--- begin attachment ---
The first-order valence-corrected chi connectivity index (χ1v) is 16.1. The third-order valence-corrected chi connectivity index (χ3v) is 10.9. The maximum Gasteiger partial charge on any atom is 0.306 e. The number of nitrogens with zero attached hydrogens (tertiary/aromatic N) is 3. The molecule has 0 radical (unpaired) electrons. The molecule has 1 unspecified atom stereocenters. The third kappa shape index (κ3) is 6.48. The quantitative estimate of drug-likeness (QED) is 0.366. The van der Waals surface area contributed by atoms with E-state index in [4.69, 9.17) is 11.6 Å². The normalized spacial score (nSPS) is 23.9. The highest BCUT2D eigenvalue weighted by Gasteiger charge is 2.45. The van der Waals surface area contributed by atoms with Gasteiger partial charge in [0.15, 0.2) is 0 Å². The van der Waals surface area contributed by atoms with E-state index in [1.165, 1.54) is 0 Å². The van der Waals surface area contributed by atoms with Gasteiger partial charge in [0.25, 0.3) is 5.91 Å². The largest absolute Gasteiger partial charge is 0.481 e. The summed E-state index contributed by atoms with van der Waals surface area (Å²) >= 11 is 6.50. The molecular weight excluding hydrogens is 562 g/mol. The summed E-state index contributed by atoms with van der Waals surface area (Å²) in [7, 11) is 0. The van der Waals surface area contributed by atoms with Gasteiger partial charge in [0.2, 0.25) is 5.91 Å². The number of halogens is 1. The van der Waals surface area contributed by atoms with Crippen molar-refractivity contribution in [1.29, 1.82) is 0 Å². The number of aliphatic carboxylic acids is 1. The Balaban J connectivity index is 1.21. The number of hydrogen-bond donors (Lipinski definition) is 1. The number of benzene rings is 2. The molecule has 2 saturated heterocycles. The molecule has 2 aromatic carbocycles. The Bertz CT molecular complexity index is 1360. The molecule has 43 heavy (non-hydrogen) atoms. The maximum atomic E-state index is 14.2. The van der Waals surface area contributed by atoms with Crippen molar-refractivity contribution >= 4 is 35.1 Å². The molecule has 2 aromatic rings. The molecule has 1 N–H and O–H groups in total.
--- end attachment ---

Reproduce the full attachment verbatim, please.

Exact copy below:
The first-order valence-corrected chi connectivity index (χ1v) is 16.1. The third-order valence-corrected chi connectivity index (χ3v) is 10.9. The maximum Gasteiger partial charge on any atom is 0.306 e. The number of nitrogens with zero attached hydrogens (tertiary/aromatic N) is 3. The molecule has 0 radical (unpaired) electrons. The molecule has 1 unspecified atom stereocenters. The third kappa shape index (κ3) is 6.48. The quantitative estimate of drug-likeness (QED) is 0.366. The van der Waals surface area contributed by atoms with E-state index in [4.69, 9.17) is 11.6 Å². The normalized spacial score (nSPS) is 23.9. The highest BCUT2D eigenvalue weighted by Gasteiger charge is 2.45. The van der Waals surface area contributed by atoms with Gasteiger partial charge in [0.15, 0.2) is 0 Å². The van der Waals surface area contributed by atoms with E-state index in [1.165, 1.54) is 0 Å². The van der Waals surface area contributed by atoms with Gasteiger partial charge in [0.25, 0.3) is 5.91 Å². The largest absolute Gasteiger partial charge is 0.481 e. The summed E-state index contributed by atoms with van der Waals surface area (Å²) >= 11 is 6.50. The molecular weight excluding hydrogens is 562 g/mol. The summed E-state index contributed by atoms with van der Waals surface area (Å²) in [7, 11) is 0. The van der Waals surface area contributed by atoms with Gasteiger partial charge in [0.2, 0.25) is 5.91 Å². The number of halogens is 1. The van der Waals surface area contributed by atoms with Crippen molar-refractivity contribution in [1.29, 1.82) is 0 Å². The number of aliphatic carboxylic acids is 1. The Balaban J connectivity index is 1.21. The number of hydrogen-bond donors (Lipinski definition) is 1. The number of benzene rings is 2. The molecule has 2 saturated heterocycles. The molecule has 2 aromatic carbocycles. The Bertz CT molecular complexity index is 1360. The molecule has 43 heavy (non-hydrogen) atoms. The maximum atomic E-state index is 14.2. The van der Waals surface area contributed by atoms with Crippen molar-refractivity contribution >= 4 is 35.1 Å². The molecule has 2 aromatic rings. The molecule has 1 N–H and O–H groups in total.